Yes! I’ve watched the first 2 pianist of the Soloists Series of Liceo De Cagayan University.
The first to perform was Mr. Reynaldo Reyes and that was last July 14,2007,and the 2nd is Mr. Raul Sunico’s performance. Of course at the Rodelsa Hall of the university. That was the first evening I watched a piano performance with my colleagues in music. I wondered how each one of us would react or something. Will each one be too critical or not. Well, I didn’t really much mind about that, my goal that evening was to listen to good music that Mr. Reyes would bring. By the way, his repertoire includes:
Preludes Charles Valentin Alkan
3.In The Ancient Style
Preludes Frederick Chopin
In C major no.1
In G major no.3
In D flat major no.15
In B flat minor no.16
Preludes Claude Debussy
La Puerta del vino
Polonaise in A flat major,op.53 Chopin
Polonaise in E major Franz Liszt
Etude no.1 (Like the Wind) Alkan
Etude no.3 (No other Love) Chopin
Etude no.12(Revolutionary) Chopin
Etude no.3 (La Campanella) Paganini-Liszt
BTW, a polonaise is is a rather slow dance of Polish origin, in 3/4 time. Its name is French for “Polish.” The notation alla polacca on a score indicates that the piece should be played with the rhythm and character of a polonaise (e.g., the rondo in Beethoven’s Triple Concerto op. 56 has this instruction). (wiki)
And an etude is a short musical composition designed to provide practice in a particular technical skill in the performance of a solo instrument. For example, Frédéric Chopin‘s etude Op. 25 No. 6 trains pianists to play rapid parallel chromatic thirds, Op. 25 No. 7 emphasizes the production of singing tone in a polyphonic melody, and Op. 25 No. 10 covers parallel octaves. (wiki)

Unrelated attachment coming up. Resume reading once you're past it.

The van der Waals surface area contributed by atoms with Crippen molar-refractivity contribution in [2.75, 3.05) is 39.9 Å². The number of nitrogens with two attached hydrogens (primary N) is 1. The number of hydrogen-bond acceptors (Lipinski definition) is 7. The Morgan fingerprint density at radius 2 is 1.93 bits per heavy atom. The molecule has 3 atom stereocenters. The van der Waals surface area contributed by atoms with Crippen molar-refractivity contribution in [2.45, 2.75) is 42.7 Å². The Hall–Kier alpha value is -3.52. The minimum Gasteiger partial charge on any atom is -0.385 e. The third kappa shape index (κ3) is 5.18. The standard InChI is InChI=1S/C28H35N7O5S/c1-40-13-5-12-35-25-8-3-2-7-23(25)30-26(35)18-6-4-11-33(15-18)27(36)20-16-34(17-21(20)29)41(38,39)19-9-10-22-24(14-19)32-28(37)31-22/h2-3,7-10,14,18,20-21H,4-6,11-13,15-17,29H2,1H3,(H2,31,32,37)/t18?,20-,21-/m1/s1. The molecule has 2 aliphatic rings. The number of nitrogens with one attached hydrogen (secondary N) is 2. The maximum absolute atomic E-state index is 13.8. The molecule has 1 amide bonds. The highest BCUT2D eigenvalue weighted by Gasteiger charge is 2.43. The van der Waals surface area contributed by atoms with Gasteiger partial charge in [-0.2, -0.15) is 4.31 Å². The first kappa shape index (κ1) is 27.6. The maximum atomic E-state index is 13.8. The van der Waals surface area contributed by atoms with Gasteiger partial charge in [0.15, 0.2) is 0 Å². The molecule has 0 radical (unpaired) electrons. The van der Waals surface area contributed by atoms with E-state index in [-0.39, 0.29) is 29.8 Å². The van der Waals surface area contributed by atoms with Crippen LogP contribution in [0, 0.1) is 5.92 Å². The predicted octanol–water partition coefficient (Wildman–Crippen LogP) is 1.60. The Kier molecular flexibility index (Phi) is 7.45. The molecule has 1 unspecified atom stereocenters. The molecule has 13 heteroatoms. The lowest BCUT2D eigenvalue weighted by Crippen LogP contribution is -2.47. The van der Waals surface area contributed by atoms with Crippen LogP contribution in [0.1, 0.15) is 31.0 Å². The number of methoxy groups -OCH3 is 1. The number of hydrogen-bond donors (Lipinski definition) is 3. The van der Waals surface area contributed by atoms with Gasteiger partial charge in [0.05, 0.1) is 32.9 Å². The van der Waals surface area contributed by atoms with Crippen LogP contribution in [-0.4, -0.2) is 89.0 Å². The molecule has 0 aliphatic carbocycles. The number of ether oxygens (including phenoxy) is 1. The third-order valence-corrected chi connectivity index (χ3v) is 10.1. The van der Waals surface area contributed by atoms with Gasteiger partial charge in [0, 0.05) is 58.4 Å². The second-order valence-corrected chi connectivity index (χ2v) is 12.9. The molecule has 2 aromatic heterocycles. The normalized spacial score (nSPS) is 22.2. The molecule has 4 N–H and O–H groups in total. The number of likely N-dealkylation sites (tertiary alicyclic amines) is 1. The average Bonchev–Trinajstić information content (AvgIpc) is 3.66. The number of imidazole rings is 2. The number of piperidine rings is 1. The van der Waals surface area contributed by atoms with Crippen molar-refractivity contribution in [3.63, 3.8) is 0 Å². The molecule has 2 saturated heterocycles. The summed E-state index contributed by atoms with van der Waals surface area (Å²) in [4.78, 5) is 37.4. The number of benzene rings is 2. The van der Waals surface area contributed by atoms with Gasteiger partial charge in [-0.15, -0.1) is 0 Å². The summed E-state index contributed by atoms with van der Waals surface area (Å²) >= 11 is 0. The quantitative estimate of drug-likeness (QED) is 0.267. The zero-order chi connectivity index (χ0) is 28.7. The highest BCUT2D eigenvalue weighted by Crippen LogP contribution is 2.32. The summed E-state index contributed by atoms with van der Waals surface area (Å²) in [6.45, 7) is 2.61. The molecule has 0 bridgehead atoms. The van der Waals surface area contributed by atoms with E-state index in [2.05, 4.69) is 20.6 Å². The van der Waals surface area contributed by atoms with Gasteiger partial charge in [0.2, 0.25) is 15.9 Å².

I remembered one time in Nodame Cantabile, she played 1 etude by Chopin, and guess what, I was really excited, because I thought 1 of those etudes would be the same as what Nodame played in the Maradonna Piano Competion. Turns out none of them was the same as the etude she played. I discovered several days later it was Etude No.1. Mukiii~!!!
Hm. and actually, I wasn’t really familiar with the pieces he played (only that piece when he get to play Habanera on his left hand), so I can’t really tell something what a music critic would say. Instead, I payed much attention to his hands and his fingers. They were fast and moves so gracefully in the keys of the piano. I just got annoyed when a senpai of mine commented that some of the audience didn’t really understood the music that was played and they were only paying attention on how quick & flexible his hands were. And I just thought, “hey, that’s mean..i’m one of those.” >.<
For an old man to play like that, it must be really something. There must have been a lot of effort exerted to get to be a world-renowned musician.
I don’t think it’s too late though. ^_^
(next update will be on Mr. Raul Sunico,stay tuned. lolz)